Yesterday, the Subcommittee on Disability Assistance and Memorial Affairs held an oversight hearing to obtain an update from Arlington National Cemetery (ANC) on the problems that have plagued the Cemetery. It was disclosed at the hearing that boxes of records from the Cemetery had recently been discovered at an off-site public storage facility on June 10, when a bill for the facility went unpaid. The Committee requested information regarding this incident immediately upon notification nearly two weeks ago.
ANC officials confirmed that a total of 69 boxes were recovered, which included documents such as copies of grave cards, and other records directly related to the interment of veterans. The Army's Criminal Investigation Division is now leading the investigation into why and how the boxes were moved and found outside of ANC. Subcommittee Chairman Jon Runyan described himself as "less than pleased with the lack of follow-up and public disclosure."
"It's been a long year, and the new team at Arlington is unfortunately still finding problems. While much has been accomplished in just 12 months, there is still more hard work ahead. We have a responsibility to restore the trust and confidence in America's most hallowed grounds and to close this dark chapter in the Cemetery's history for good," Runyan said. "This Committee is dedicated to providing support to the Department of the Army, the families of those buried at Arlington, the Veterans Service Organizations and all interested Americans to work together to ensure a much brighter future for Arlington National Cemetery."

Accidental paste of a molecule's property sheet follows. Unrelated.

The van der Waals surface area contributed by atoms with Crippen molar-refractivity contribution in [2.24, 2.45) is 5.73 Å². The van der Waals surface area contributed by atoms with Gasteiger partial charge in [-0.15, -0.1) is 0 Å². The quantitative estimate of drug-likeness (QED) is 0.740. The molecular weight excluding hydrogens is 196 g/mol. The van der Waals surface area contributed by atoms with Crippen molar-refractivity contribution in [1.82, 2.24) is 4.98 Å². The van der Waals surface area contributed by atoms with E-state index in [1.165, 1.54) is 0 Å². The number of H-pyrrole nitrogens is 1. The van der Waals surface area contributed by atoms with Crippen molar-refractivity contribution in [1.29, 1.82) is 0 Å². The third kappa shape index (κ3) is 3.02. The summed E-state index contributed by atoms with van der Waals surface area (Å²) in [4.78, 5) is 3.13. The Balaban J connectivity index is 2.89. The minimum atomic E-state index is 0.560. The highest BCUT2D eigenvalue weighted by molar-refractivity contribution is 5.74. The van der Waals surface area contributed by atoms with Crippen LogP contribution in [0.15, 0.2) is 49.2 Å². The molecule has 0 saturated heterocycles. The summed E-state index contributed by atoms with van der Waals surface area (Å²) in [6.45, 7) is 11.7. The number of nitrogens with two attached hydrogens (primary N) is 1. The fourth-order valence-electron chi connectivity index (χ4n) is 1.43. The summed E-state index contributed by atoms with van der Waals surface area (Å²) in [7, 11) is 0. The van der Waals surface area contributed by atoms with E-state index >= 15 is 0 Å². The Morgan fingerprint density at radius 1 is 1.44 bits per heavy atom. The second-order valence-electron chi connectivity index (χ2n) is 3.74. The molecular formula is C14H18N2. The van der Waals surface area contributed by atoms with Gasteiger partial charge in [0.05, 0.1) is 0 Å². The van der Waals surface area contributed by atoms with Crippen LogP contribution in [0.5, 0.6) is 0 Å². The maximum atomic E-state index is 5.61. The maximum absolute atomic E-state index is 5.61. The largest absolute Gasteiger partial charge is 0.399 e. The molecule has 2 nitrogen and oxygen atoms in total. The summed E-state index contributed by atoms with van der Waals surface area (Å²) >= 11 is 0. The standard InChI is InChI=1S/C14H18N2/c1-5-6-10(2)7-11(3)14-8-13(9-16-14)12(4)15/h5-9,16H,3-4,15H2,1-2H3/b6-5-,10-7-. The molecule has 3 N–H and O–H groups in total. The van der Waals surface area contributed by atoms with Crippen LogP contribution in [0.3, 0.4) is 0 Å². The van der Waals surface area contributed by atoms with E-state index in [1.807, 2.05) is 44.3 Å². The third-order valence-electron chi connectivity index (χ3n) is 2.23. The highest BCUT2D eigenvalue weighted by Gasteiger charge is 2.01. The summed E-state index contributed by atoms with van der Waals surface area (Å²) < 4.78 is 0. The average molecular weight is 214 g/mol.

"This developing situation is unacceptable, and the fact that this Committee still does not have answers two weeks into the investigation does not help to instill confidence in Arlington. We need to know are there other boxes left to be found? And what is the extent of this latest discovery?" asked Rep. Bill Johnson, Chairman of the Subcommittee on Oversight and Investigations, who attended the hearing.
Over the past two years, troubles at Arlington have mired the reputation of the Cemetery--from the highly publicized problems with gravesite locations, low employee morale, and an IT system that was virtually non-existent despite several years of development and millions of taxpayers' dollars.
A GAO report is expected on the progress of the new administration at Arlington National Cemetery in August.
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